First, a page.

Case Study: Strategy That Needed New Technology

Whenever technology is needed, many people believe that we must always want the latest inventions because our founder started out in the American space programme. That is not true. NASA uses tried and true technology where possible and only wants leading edge inventions where necessary.

Sometimes it’s necessary, and that is as true for business as it is for space exploration.


Our client’s industry faced a devilish squeeze. The cost of raw materials was going up. The price the market was willing to pay for finished products refused to go up, and in some product lines was under pressure to go down. The business was already aggressive about capturing and repurposing as many byproducts as possible that would otherwise become waste. The workforce had been cut back as much as anyone dared. A moratorium had been imposed prohibiting any new projects that were not directly essential for current operations.

There were still large inefficiencies to correct in the business, but even doing that would not be enough to put finances in the black. Red ink was gushing and the parent company group was losing patience with propping up the business.

Anticipated competition loomed on the horizon from low cost, low end imports from China. That looked like oncoming doom.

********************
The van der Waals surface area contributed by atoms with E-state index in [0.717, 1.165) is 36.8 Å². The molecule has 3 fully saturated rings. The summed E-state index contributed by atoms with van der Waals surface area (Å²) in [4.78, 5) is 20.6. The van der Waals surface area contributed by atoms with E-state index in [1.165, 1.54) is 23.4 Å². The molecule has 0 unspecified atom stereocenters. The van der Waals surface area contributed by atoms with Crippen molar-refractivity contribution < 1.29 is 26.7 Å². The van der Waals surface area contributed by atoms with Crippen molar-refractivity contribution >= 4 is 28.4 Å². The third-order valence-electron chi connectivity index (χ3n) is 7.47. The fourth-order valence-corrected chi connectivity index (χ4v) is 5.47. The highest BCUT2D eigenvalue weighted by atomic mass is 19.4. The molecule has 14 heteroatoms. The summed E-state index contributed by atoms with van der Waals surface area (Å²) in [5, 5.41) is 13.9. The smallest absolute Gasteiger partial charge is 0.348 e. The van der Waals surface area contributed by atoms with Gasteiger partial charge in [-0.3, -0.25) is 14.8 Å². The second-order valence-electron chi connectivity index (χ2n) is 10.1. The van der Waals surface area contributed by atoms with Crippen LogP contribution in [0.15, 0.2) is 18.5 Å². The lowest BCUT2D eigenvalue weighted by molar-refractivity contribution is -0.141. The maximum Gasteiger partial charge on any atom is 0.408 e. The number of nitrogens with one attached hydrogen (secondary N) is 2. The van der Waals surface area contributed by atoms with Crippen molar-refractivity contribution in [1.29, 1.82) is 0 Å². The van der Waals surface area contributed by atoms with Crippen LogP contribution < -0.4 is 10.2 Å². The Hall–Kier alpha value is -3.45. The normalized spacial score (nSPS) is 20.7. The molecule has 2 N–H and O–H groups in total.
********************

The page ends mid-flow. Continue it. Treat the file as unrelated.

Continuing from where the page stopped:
Desired Strategy and Barriers to Implementation

At a strategic level, management wanted to be able to make more sophisticated types of products with higher reliability. These products would command higher prices from approximately the same costs for materials and low end imports could not compete with them.

Researchers working with PhD specialists in the business had come up with a plan to evaluate product quality in realtime. However, it would create enormous long-running floods of data to be correlated and analysed on the fly. Over the course of more than a decade, the business tried three times to build software that could cope with that task. Each attempt failed so badly that it was useless. Highest on the list of reasons for the failures was failure by information technologists to fully understand the software’s purpose and the technical hurdles it had to jump.

It was such a leap ahead of existing technology that in all those years, no one else in the industry had devised anything resembling what the business wanted to build. It seemed like science fiction.


Our founder was initially engaged by the business for another purpose. When she met with the PhD specialists about that project, they saw an opportunity. They got her redirected to look at trying again for the software they envisioned.

Initial work was entirely to develop enough understanding of what needed to be achieved, the sources from which disparate data streams must be pulled and correlated, and the platforms and tools available.